Towns and villages were deliberately bombed to create a fleeing mass of terror-stricken civilians to block the roads and hamper the flow of reinforcements to the front. Flying directly ahead of the Panzers, the Junkers Ju dive-bomber Stuka fulfilled the role of artillery, and destroyed any strong points in the German path. The surprise German strategy of blitzkreig was based upon continuous advance and the prevention of a static frontline that would permit Polish forces time to regroup.
At 8am, on 1 September, Poland requested immediate military assistance from France and Britain, but it was not until noon on 3 September that Britain declared war on Germany, followed by France's declaration at 5. The delay reflected British hopes that Hitler would respond to demands and end the invasion.
This book gives an account of the nationalist opposition that failed to topple Hitler in September This book gives insights into what life was like under the eye of the Nazi regime, revealing the role of the Anglican Church after the Anschluss. In this masterly new work, acclaimed historian Giles MacDonogh explores the moment when Hitler gambled everything. Until , Hitler could be dismissed as a ruthless but efficient dictator, a problem to Germany alone; after he was clearly a threat to the entire world.
In that year The Third Reich came of age and the Fuhrer showed his hand - bringing Germany into line with Nazi ideology and revealing long-held plans to take back those parts of Europe lost to 'Greater Germany' after the First World War. The sequence of events began in January with the purging of the army, and escalated with the merger with Austria - the Anschluss, and the first persecutions of Viennese Jewry.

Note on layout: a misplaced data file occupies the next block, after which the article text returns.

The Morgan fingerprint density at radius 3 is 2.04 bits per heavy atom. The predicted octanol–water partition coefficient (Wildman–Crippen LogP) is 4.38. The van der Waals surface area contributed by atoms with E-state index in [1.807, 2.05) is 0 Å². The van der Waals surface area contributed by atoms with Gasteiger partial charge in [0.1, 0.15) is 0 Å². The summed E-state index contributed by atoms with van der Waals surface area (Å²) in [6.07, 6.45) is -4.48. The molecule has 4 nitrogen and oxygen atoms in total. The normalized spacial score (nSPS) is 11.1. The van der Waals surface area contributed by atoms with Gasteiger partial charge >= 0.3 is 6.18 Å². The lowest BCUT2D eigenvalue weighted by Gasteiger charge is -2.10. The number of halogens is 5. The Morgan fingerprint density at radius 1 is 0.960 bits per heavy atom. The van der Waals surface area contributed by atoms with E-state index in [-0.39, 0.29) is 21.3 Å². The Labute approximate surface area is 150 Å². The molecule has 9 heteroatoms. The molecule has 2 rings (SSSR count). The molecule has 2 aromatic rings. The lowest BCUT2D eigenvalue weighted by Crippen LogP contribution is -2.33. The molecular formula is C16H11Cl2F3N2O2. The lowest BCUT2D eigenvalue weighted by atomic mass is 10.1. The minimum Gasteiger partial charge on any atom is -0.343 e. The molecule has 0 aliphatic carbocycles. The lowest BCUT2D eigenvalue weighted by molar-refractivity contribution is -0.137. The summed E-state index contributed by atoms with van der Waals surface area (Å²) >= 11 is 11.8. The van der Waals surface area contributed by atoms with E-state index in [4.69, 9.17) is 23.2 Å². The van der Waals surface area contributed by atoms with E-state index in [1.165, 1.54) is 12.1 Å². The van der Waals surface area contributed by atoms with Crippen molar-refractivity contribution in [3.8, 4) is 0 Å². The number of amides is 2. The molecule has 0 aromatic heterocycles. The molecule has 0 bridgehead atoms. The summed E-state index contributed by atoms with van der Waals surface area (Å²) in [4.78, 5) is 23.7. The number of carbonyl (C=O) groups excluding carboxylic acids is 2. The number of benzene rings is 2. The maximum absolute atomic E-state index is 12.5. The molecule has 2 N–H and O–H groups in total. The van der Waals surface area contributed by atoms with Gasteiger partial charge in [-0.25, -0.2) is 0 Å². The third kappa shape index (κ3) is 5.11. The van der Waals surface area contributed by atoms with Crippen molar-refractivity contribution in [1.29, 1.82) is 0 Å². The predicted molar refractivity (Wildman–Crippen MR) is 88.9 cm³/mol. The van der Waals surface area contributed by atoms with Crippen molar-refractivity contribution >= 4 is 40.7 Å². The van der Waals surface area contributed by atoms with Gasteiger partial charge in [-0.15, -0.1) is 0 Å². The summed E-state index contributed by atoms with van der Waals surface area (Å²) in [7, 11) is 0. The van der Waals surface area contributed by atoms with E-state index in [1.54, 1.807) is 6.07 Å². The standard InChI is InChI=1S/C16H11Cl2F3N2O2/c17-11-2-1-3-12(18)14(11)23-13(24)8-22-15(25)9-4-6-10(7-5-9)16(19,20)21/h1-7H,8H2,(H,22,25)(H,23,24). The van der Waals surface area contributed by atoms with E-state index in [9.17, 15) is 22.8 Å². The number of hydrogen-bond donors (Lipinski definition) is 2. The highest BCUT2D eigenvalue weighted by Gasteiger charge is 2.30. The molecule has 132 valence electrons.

In the following months Hitler moulded the nation to his will. Elections brought him a 99 per cent approval rating. MacDonogh gives a full account of the nationalist opposition that failed to topple Hitler in September By the end of the year the brutal reality of the Nazi regime was revealed by Joseph Goebbels in Kristallnacht, a nationwide assault on Germany's native Jewish population.
Certainly there is much to be said for singling out this of all the years between the Nazi seizure of power and the outbreak of the Second World War. He followed that with the Anschluss that brought his own native country forcibly into the bosom of the Reich, and finished up by annexing the Sudetenland. The year also witnessed the horrors of Kristallnacht and the first serious deportation of the Jews from the Reich, thus ushering in the Holocaust.
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All it does is highlight the fact that some months were more important than others. Padding out those where little happened with inconsequential gossip trivialises the whole.
Too often the book descends into a mechanical chronicle of unconnected events. That said, there are some good parts. This is probably because the history of Central Europe is to some extent that of his own family. Thus he is able to mine dozens of sources in German that shamefully illuminate the small, daily humiliations heaped on the Jews of Vienna which, long before the mass killings began, cumulatively destroyed their lives.
Like the diaries of Victor Klemperer, who chronicled the endless humiliations visited on the Jews in Dresden, they help us understand the roots of genocide.
1938: Hitler's gamble: Hitler's path to war
The Nazis dignified it by coining a new word, arisieren to Aryanise. What remains shocking is how many Austrians greedily joined in the legalised looting. By the time of the Anschluss , the book had become an international bestseller and he was enjoying considerable royalties.